The 2015 50 State Report on Public Education and Black Males from the Schott Foundation for Public Education was recently published. The report offers
data about graduation rates, suspension rates, proficiency in reading and math,
and rates of enrollment in at least one Advanced Placement course. The report
argues that schools are not keeping adequate data, about both accomplishments
and failures, on Black students. School push-out is also a serious problem,
particularly in the form of suspension from school.
Louisiana is mentioned as having problematic data on page 22 of the report, in the section “Invisible Diplomas”:
Another example: Louisiana provides “College and Career” and “Career” Diplomas, both of which are counted as diplomas, without qualification, although the latter are not comparable to diplomas from other states. In some states, GEDs, which were rarely aligned to career or college standards or supports, were counted as part of graduation rates.
It goes on to say that “[t]he Schott Foundation advocates a standard that counts only those diplomas usually accepted by the state’s own postsecondary institutions without remedial requirements, and not factoring into the graduation calculations high school diploma equivalents, ‘career,’ ‘local’ or similar special diplomas.”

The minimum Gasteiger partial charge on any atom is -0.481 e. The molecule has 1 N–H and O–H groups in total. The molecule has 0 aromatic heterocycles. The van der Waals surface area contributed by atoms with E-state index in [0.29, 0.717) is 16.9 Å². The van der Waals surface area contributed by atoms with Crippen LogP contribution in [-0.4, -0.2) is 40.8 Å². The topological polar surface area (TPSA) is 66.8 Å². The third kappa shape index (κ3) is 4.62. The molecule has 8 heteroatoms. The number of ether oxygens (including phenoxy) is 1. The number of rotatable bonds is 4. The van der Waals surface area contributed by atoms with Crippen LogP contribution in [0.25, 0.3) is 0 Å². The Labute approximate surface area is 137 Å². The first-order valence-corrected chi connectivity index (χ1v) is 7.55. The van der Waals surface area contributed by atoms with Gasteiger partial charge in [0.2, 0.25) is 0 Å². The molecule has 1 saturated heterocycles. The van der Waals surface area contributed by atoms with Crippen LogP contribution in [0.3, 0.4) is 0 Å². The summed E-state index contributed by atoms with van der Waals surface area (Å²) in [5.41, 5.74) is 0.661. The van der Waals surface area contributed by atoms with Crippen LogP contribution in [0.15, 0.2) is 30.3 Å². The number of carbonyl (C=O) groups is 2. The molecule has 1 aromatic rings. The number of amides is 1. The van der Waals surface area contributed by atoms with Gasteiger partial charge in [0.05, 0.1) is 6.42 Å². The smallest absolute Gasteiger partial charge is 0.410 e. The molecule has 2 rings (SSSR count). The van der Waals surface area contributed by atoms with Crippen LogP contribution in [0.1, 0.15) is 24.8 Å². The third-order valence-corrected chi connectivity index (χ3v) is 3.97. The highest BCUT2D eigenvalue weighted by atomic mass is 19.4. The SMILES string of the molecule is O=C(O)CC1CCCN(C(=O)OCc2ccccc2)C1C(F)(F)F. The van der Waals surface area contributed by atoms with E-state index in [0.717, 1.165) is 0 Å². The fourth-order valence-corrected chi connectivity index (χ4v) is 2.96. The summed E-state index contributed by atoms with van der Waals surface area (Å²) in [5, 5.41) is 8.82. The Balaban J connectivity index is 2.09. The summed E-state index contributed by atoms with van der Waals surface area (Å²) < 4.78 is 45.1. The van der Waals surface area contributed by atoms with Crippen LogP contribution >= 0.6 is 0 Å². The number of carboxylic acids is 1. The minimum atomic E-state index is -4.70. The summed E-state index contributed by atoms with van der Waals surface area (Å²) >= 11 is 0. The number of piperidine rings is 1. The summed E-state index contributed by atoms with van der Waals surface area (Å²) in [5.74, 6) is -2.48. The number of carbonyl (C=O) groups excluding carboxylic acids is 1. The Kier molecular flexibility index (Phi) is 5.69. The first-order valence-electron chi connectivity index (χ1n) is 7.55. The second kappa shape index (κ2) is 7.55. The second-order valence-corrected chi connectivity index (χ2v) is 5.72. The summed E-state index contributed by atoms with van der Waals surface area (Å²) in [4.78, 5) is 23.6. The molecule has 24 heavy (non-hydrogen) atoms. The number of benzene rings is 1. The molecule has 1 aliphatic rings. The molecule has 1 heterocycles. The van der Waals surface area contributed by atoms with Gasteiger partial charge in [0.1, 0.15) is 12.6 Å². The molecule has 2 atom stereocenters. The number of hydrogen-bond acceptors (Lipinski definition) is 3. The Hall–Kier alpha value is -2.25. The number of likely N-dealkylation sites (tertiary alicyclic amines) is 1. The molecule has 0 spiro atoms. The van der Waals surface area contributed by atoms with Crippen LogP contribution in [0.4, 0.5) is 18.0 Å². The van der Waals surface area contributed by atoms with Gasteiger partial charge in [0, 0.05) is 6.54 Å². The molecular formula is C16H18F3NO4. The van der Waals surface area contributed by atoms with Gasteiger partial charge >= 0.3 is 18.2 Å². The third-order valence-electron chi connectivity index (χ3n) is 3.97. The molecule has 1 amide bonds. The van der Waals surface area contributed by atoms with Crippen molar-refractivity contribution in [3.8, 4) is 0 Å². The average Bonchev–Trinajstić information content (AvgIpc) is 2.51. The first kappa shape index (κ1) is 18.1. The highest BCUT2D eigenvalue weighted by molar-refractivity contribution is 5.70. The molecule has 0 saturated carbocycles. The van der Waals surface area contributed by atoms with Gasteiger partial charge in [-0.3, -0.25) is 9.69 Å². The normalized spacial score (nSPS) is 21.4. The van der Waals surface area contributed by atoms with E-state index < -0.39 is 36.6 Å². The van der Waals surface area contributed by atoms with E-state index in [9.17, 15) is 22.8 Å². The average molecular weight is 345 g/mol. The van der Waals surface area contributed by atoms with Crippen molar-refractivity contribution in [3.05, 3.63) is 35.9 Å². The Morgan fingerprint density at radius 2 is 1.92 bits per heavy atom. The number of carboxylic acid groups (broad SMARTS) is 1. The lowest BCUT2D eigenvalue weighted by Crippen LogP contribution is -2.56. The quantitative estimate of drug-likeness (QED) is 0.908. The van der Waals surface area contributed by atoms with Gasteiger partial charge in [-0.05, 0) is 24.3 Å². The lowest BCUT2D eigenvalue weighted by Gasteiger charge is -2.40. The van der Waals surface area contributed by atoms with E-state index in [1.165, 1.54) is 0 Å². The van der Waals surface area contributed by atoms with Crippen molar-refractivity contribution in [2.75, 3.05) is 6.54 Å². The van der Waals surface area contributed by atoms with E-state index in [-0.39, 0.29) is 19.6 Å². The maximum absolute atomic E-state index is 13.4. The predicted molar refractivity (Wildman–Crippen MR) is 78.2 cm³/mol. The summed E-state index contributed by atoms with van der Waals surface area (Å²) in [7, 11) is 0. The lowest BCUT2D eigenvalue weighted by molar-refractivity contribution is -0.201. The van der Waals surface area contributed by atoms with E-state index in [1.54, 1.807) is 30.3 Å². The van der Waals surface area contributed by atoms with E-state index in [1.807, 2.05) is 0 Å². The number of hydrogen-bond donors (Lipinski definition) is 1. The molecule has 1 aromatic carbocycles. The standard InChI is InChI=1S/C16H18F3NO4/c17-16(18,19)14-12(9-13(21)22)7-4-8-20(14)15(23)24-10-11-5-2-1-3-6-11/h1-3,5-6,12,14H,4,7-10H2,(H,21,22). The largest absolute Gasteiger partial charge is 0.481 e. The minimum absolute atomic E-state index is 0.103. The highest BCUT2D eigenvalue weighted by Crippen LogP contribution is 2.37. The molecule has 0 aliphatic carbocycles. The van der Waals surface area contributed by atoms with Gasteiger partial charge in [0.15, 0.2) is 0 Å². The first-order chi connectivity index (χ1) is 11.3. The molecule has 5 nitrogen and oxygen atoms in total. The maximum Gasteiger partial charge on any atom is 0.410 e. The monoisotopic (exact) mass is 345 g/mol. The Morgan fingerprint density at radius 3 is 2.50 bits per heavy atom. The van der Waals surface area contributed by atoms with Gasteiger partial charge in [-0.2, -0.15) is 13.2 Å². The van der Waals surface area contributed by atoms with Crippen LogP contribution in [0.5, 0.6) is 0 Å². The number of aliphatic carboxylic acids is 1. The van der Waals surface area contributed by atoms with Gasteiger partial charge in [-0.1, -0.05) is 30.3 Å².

Louisiana is in the bottom ten states in Black male graduation rates: of the 2012-2013 cohort, 53% of Black male students graduated compared to 70% of Latino male and 69% of White male students.
Louisiana’s suspension rate is 12.9% for Black male students, compared to 7.8% for Latino males and 6.3% for White males.
For enrollment of Black male students in at least one Advanced Placement course, Louisiana is in the bottom five states. Of the 2011-2012 cohort, 2.6% of Black males were enrolled in at least one AP class compared to 5.1% of White males.
For reading proficiency, based on National Association of Educational Progress data, for states with little difference between Black and Latino performance and White performance, “a review of NAEP data makes it clear that in too many states narrow gaps are hardly indicative of progress, but rather the dramatically low scores for all their students — Black, Latino and White — indicate that all are being denied vital education resources. The worst states in this ‘lose-lose’ category for Grade 8 reading include Alabama, Louisiana, Michigan, Mississippi, Oklahoma and West Virginia.” In Louisiana, 9.3% of Black male students were proficient in reading, compared to 29.2% of White males.
Clearly, this situation demands action. The report explains partnerships that have formed to help students and schools. Particularly for reading and writing, we might mine our own organizational statements for ideas:
* Students’ Right to Their Own Language
* Resolution on the Need for Diverse Children’s and Young Adult Books
* Resolution on Mandatory Grade Retention and High-Stakes Testing
* Resolution on the Dignity and
Education of Immigrant, Undocumented, and Unaccompanied Youth
* Statement on Anti-Racism to Support Teaching and Learning
* Non-White Minorities in English and Language Arts Materials
* Expanding Opportunities: Academic Success for Culturally and Linguistically Diverse Students